The tall, gray-haired man walking purposefully down the hall at Commonweal's old Dutch Street offices looked vaguely familiar, but it wasn't until he was within a few feet of me that I recognized the famous face. In 1968 novelist Norman Mailer described a certain aspect of "incorruptibility" in that face as being as hard "as the cold stone floor of a monastery in the North Woods at five in the morning."
Our unexpected guest was Eugene McCarthy, the poet, former senator, courageous antiwar presidential candidate, political gadfly, and longtime Commonweal contributor. McCarthy was in the city pursuing some arcane cause, and he had dropped by to say hello to an old friend, Edward Skillin, Commonweal's publisher. Skillin, as I recall, was out of the office, so McCarthy, with some time to kill and a few unsolicited manuscripts to foist on us, sat and talked for about an hour. We listened. McCarthy is a great storyteller, and an idiosyncratic thinker, a curious mix of New Deal pol, Catholic natural law philosopher, and libertarian. At the time, he was vehemently opposed to limits on political contributions and a severe critic of the much heralded reforms that overturned the old congressional seniority system. McCarthy's radical opposition to the war in Vietnam, it is important to remember, was based on conservative constitutional and moral principles.
Bill Clinton, who possesses a very different sort of face, had just been elected president, and McCarthy expressed guarded admiration for Clinton's vaunted political skills and considerable skepticism regarding everything else about him. In fact, he mischievously demonstrated Clinton's patented handshake, in which the notoriously touchy-feely politician looked you in the eye, grasped your hand with both of his, and then slid one hand up your arm above the elbow until he had you locked in his embrace. McCarthy, who did terrific impressions of Lyndon Johnson and Edmund Muskie as well, left us with the sense that Clinton was a phenomenon worth watching.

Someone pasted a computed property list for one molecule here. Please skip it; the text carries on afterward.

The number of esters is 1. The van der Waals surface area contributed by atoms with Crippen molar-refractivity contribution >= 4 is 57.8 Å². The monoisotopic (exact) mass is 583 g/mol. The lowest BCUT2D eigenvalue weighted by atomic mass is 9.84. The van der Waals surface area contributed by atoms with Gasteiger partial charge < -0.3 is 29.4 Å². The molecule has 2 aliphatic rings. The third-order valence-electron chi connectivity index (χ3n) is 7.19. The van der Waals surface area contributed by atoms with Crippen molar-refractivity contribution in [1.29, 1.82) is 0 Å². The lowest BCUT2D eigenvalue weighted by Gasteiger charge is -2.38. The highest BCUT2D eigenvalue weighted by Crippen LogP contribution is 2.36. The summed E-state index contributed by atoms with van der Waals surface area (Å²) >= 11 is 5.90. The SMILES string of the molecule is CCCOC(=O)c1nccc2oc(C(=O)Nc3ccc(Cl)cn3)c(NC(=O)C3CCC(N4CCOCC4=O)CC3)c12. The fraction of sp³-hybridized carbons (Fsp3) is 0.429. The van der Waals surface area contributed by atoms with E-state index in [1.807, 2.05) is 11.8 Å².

McCarthy's hilarious imitation of Clinton on the make came to mind when I read Joe Klein's The Natural: The Misunderstood Presidency of Bill Clinton (Doubleday, $22.95, 230 pp.). Klein is perhaps best known as "Anonymous," the author of Primary Colors, his thinly disguised 1996 novel about Clinton's run for the presidency. As a reporter for the New Yorker, Klein went on to cover Clinton in the White House, and his knowledge of the political and policy struggles of those eight years is comprehensive and illuminating. Ideologically, Klein shares Clinton's "New Democrat" agenda. In short, New Democrats, recognizing the disparity between the views of the party's core constituencies and the nation as a whole, hoped to find ways to pursue "liberal ends through conservative means." On that score, …